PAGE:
So, an MIT deep diver surfaces at last. A real one. With a name. And on IBM's side.
And you thought IBM lawyers had no sense of humor.
Also of interest is Otis Wilson's testimony. Note page 25, paragraph 68, and page 28, paragraph 82:
68. At the time the agreements were signed, Mr. Wilson was the head of AT&T's department responsible for licensing AT&T's UNIX software, including UNIX System V, worldwide. . . .
So Sequent is clean too, according to Mr. Wilson. He ought to know. He was head of AT&T's licensing department -- not IBM's -- at the time.
82. For example, Mr. Wilson states in his declaration:
"These provisions set forth our licensees' rights as they relate to the UNIX System V source code and related materials -- the 'SOFTWARE PRODUCT' or 'SOFTWARE PRODUCTS' -- that AT&T provided to them. At least as I understood these sections and discussed them with our licensees, they do not, and were not intended to, restrict our licensees' right to use, export, disclose or transfer their own products and source code, as long as they did not use, export, disclose or transfer AT&T's UNIX System V source code along with it. I never understood AT&T's software agreements to place any restrictions on our customers' use of their own original work."
Mr. Wilson raises two more points on page 30: first, that no licensee would have been willing to sign themselves into indentured servitude by agreeing that all code they wrote or paid others to write or licensed from others from that day forward would belong to AT&T, and two, that had they been willing to do so, it would have raised antitrust issues for AT&T at the time. This, obviously, directly contradicts the main thrust of SCO's claim that all modifications, derivatives, methods, blah blah belong to them. Remember, Mr. Wilson is saying, that AT&T had antitrust concerns back then, and it is implausible that such a one-sided contract could have passed muster:
85. The witnesses do not dispute that the 'resulting materials' referenced in Section 2.01 do not include homegrown code, even when that code is itself contained in a modification or derivative work based on UNIX System V. (See Wilson Decl. ¶ ¶ 14-15; Ex. 34 at 55:23-57:14; Frasure Decl. ¶ ¶ 13-16; Ex. 35 at 42:17-48:25; McDonough Decl. ¶ ¶ 11-20; Rodgers Decl. ¶ ¶ 7-9; Ex. 36 at 25:15-30:20, 100:1-102:5; DeFazio Decl. ¶ ¶ 16-17; Kistenberg Decl. ¶ ¶ 11-12; Vuksanovich Decl. ¶ ¶ 14-15; Cronan Decl. ¶ 11; Mobley Decl. ¶ ¶ 8-9; Swanson Decl. ¶ 10.) Then AT&T's Stephen Vuksanovich in his declaration, paragraph 91 on page 31, takes it even further:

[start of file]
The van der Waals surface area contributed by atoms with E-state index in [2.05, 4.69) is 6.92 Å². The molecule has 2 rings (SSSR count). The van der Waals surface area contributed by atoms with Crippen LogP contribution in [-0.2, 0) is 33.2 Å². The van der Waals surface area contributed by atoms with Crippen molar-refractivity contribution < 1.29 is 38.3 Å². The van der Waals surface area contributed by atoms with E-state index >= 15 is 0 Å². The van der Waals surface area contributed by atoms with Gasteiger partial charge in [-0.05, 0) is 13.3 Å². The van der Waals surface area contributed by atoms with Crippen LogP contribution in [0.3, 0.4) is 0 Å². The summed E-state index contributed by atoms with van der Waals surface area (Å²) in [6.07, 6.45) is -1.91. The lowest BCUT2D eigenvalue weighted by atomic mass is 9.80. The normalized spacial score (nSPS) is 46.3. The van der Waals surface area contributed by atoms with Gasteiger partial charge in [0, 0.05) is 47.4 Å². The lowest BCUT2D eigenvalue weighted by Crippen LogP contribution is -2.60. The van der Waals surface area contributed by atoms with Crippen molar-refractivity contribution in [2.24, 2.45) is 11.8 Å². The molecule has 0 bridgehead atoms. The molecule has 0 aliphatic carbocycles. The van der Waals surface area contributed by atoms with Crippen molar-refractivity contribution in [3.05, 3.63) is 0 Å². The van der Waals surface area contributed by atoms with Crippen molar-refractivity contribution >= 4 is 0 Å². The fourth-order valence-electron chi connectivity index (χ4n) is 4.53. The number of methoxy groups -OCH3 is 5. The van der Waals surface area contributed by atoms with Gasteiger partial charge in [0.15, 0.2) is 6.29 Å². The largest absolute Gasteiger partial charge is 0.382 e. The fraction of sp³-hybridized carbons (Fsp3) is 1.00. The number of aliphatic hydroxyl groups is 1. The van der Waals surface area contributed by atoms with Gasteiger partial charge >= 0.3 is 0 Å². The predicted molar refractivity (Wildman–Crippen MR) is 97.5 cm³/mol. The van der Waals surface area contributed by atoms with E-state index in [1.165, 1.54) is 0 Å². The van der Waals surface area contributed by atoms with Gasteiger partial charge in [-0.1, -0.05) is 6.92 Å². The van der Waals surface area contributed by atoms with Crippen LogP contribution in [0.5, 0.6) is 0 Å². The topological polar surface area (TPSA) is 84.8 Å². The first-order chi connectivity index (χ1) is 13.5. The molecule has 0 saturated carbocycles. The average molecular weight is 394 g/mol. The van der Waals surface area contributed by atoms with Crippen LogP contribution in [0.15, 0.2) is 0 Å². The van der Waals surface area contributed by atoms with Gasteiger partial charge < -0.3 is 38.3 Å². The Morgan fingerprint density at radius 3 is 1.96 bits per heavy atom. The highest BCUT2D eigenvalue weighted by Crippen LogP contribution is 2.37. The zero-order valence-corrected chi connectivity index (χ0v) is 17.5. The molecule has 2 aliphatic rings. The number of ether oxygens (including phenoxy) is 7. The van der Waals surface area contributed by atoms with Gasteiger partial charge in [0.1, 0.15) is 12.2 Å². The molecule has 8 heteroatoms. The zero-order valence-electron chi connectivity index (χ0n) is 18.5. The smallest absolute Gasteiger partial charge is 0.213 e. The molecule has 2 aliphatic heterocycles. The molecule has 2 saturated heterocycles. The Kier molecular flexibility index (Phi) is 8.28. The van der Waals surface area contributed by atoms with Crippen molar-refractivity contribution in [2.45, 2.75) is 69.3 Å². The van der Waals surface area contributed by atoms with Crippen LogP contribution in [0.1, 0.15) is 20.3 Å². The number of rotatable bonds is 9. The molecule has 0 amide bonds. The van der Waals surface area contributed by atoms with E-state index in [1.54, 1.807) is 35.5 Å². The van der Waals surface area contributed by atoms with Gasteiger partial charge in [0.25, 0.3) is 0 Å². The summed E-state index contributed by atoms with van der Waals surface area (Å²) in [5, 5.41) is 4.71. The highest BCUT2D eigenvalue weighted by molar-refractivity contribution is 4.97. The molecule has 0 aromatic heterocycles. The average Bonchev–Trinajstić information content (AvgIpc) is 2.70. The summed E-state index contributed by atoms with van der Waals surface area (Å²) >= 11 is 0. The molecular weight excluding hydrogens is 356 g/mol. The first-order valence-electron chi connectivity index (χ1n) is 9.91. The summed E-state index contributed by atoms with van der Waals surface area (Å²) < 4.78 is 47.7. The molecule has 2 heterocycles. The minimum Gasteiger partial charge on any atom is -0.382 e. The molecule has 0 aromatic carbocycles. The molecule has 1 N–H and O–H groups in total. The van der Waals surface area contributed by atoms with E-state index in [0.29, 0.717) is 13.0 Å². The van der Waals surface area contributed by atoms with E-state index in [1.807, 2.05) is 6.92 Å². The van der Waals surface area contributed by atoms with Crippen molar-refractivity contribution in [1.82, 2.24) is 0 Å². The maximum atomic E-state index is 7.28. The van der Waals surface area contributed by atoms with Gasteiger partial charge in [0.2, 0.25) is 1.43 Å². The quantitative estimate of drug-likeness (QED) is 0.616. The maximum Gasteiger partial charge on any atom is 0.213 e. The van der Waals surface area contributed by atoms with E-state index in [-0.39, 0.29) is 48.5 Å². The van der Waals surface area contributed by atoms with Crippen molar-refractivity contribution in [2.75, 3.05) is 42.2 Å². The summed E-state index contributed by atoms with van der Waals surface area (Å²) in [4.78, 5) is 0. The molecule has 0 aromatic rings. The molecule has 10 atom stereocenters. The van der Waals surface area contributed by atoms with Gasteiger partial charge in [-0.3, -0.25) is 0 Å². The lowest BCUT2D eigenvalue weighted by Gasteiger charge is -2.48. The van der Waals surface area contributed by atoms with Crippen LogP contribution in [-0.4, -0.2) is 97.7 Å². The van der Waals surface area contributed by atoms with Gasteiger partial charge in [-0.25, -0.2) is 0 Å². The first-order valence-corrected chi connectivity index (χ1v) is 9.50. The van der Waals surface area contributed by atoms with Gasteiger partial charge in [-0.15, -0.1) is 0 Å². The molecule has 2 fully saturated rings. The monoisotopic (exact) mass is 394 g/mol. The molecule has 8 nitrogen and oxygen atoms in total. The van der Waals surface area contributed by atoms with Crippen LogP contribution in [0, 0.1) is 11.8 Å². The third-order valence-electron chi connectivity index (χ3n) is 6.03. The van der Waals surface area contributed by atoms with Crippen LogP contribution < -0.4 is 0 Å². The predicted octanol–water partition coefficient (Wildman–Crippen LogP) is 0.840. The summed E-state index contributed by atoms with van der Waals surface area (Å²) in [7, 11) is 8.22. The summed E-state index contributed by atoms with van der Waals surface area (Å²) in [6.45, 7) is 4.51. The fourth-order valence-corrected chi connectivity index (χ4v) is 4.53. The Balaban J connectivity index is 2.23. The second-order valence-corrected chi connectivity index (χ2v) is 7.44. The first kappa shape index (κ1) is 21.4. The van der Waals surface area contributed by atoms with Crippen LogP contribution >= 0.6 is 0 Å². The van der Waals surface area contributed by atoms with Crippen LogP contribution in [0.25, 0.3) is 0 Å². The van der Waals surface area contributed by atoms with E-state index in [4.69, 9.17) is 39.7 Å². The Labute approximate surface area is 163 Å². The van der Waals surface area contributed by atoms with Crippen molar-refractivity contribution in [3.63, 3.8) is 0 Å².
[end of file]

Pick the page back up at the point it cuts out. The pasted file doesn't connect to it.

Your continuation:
86. Mr. Wilson of AT&T states:
As my staff and I communicated to our licensees, this provision [Section 2.01] was only intended to ensure that if a licensee were to create a modification or derivative work based on UNIX System V, any material portion of the original UNIX System V source code provided by AT&T or USL that was included in the modification or derivative work would remain subject to the confidentiality and other restrictions of the software agreement. As we understood Section 2.01, any source code developed by or for a licensee and included in a modification or a derivative work would not constitute 'resulting materials' to be treated as part of the original software product, except for any material proprietary UNIX System V source code provided by AT&T or USL and included therein."
87. Indeed, Mr. Wilson states that he "do[es] not believe that our licensees would have been willing to enter into the software agreement if they understood Section 2.01 to grant AT&T or USL the right to own or control source code developed by the licensee or provided to the licensee by a third party". (Wilson Decl. ¶ 16; see also Ex. 34 at 57:15-58:20.) Mr. Wilson, in fact, was of the view at the time "that we could not claim any rights to non-UNIX System V code source . . . without raising serious antitrust issues. (Id. ¶ 18; see also Ex. 34 at 57:15-58:20, 59:15-61:3.)
91. ...Our standard software agreements also gave licensees the right to modify UNIX System V source code and to prepare derivative works based upon the code. As I believe we intended the agreements, and as I told our licensees, our licensees owned their modifications and derivative works they prepared based on UNIX System V, and were therefore permitted to do as they wished with those modifications and derivative works, so long as they treated those portions of the modifications or derivative works consisting of any UNIX System V source code the same way they treated the UNIX System V source code that we provided to them. I recall that during our negotiations IBM specifically wanted to make sure that IBM, and not AT&T, would own and control code that was developed by or for IBM, even if that code was mixed with AT&T's UNIX System V code in a product. I assured IBM that we had the same understanding. So the issue came up in negotiations and IBM was told modifications belonged to IBM, and so long as they kept System V code out, they were free to do whatever they wished with their own code, even modifications to System V code they wrote themselves. IBM can hardly be accused of violating any contract if that is what they were told. And with all these witnesses, who negotiated the contract on both AT&T and IBM's sides, saying the same thing, who in the world can SCO produce to counter this testimony?
IBM sums it up on page 62:
The plain and unambiguous language of IBM's and Sequent's agreements with AT&T therefore establishes that the use and disclosure restrictions of Sections 2.01, 2.05, 4.01, 7.06(a) and 7.10 of the IBM and Sequent Software Agreements do not apply to original code created by IBM and Sequent. To the contrary, AT&T expressly disclaimed any purported right to control the use and disclosure of IBM's or Sequent's homegrown code.
And on page 63, IBM states that SCO has provided no evidence that the code IBM is alleged to have improperly contributed to Linux from AIX and Dynix -- such as RCU, JFS, EVMS and AIO -- contains any UNIX System V code:
Therefore, such code is not subject to any restrictions under the IBM and Sequent Software Agreements, and SCO's contract claims fail as a matter of law.